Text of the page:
Objective: To highlight a selection of data that illustrate the need for better descriptors of complex industrial noise environments for use in the protection of hearing.
Design: The data were derived using a chinchilla model. All noise exposures had the same total energy and the same spectrum; that is, they were equal energy exposures presented at an overall 100 dB(A) SPL that differed only in the scheduling of the exposure and the value of the kurtosis, beta(t), a statistical metric. Hearing thresholds were determined before and after noise exposure using the auditory-evoked potential measured from the inferior colliculus in the brain stem. Cochlear damage was estimated from sensory-cell counts (cochleograms).
Results: (1) For equivalent energy and spectra, exposure to a high-kurtosis, non-Gaussian noise produced substantially greater hearing and sensory-cell loss in the chinchilla model than a low-kurtosis, Gaussian noise. (2) beta(t) computed on the amplitude distribution of the noise could clearly differentiate between the effects of Gaussian and non-Gaussian noise environments. (3) beta(t) can order the extent of the trauma as determined by hearing thresholds and sensory-cell loss.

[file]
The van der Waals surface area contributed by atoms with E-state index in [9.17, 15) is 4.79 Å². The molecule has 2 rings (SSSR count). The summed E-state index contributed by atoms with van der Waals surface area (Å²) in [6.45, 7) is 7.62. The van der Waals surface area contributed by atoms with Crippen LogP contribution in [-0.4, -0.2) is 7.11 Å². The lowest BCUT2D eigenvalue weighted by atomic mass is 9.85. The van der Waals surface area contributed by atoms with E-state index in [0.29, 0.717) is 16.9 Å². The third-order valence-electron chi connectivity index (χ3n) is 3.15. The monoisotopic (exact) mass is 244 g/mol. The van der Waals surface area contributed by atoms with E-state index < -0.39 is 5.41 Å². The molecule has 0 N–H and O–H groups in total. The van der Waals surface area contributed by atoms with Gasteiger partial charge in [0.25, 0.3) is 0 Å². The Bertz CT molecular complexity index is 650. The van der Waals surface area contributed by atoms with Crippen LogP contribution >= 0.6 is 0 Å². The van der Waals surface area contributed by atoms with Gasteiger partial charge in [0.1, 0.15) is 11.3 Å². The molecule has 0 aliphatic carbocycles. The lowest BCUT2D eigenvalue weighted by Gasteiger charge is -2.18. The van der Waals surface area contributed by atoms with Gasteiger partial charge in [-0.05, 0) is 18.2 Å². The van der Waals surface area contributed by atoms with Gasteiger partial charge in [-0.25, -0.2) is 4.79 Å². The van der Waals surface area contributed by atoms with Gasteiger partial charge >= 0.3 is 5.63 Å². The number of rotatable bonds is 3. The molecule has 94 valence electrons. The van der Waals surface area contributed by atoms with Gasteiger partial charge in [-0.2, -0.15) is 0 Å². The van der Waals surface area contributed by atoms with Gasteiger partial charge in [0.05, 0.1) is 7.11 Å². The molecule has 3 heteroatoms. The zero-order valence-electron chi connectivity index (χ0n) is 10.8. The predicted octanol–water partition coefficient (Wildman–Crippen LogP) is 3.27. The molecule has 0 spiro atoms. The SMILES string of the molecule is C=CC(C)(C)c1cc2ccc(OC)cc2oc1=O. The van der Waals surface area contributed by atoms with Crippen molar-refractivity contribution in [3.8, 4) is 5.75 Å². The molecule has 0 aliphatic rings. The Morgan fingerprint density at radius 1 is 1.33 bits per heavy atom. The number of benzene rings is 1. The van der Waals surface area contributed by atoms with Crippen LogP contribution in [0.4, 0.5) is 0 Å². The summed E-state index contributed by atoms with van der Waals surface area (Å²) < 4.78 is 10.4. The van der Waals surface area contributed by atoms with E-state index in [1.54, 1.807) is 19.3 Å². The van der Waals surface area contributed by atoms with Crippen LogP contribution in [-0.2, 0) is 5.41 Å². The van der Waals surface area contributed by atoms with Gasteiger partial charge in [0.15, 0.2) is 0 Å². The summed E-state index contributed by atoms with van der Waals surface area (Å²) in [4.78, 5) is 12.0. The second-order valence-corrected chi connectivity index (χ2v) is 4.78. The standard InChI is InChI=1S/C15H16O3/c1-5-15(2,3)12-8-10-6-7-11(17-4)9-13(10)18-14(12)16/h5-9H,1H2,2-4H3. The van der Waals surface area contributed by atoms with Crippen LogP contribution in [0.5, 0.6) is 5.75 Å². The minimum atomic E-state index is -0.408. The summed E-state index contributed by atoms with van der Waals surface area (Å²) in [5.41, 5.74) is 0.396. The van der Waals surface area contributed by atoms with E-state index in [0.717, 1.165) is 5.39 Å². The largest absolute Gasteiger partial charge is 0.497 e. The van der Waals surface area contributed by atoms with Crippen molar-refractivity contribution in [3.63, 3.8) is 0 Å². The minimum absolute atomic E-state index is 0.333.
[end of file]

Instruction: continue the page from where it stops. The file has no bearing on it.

Conclusions: The noise level in combination with the statistical properties of the noise quantified by beta(t) clearly differentiate the effects between both continuous and interrupted and intermittent Gaussian and non-Gaussian noise environments. For the same energy and spectrum, the non-Gaussian environments are clearly the more hazardous. The use of both an energy and kurtosis metric can better predict the hazard of a high-level complex noise than the use of an energy metric alone (as is the current practice). These results point out the need for a new approach to the analysis and quantification of industrial noise for the purpose of hearing conservation practice.